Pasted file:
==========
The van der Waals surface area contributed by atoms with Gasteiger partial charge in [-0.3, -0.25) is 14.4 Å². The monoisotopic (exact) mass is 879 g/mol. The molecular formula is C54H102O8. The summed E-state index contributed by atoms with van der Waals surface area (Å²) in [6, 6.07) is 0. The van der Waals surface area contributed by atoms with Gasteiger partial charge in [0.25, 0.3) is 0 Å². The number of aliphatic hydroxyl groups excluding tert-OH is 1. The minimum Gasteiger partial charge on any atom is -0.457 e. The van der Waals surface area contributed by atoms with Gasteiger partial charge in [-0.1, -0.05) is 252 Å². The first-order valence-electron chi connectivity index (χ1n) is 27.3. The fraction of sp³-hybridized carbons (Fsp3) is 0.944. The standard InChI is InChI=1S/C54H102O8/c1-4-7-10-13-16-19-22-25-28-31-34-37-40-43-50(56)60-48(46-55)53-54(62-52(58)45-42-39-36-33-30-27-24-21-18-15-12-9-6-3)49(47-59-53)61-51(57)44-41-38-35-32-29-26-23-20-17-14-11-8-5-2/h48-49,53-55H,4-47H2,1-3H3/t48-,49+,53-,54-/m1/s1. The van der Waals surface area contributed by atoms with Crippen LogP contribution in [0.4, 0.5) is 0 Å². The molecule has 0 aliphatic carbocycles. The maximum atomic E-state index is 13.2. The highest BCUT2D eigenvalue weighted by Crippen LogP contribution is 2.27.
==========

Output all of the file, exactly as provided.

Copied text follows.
The van der Waals surface area contributed by atoms with Gasteiger partial charge in [-0.3, -0.25) is 14.4 Å². The monoisotopic (exact) mass is 879 g/mol. The molecular formula is C54H102O8. The summed E-state index contributed by atoms with van der Waals surface area (Å²) in [6, 6.07) is 0. The van der Waals surface area contributed by atoms with Gasteiger partial charge in [0.25, 0.3) is 0 Å². The number of aliphatic hydroxyl groups excluding tert-OH is 1. The minimum Gasteiger partial charge on any atom is -0.457 e. The van der Waals surface area contributed by atoms with Gasteiger partial charge in [-0.1, -0.05) is 252 Å². The first-order valence-electron chi connectivity index (χ1n) is 27.3. The fraction of sp³-hybridized carbons (Fsp3) is 0.944. The standard InChI is InChI=1S/C54H102O8/c1-4-7-10-13-16-19-22-25-28-31-34-37-40-43-50(56)60-48(46-55)53-54(62-52(58)45-42-39-36-33-30-27-24-21-18-15-12-9-6-3)49(47-59-53)61-51(57)44-41-38-35-32-29-26-23-20-17-14-11-8-5-2/h48-49,53-55H,4-47H2,1-3H3/t48-,49+,53-,54-/m1/s1. The van der Waals surface area contributed by atoms with Crippen LogP contribution in [0.4, 0.5) is 0 Å². The molecule has 0 aliphatic carbocycles. The maximum atomic E-state index is 13.2. The highest BCUT2D eigenvalue weighted by Crippen LogP contribution is 2.27.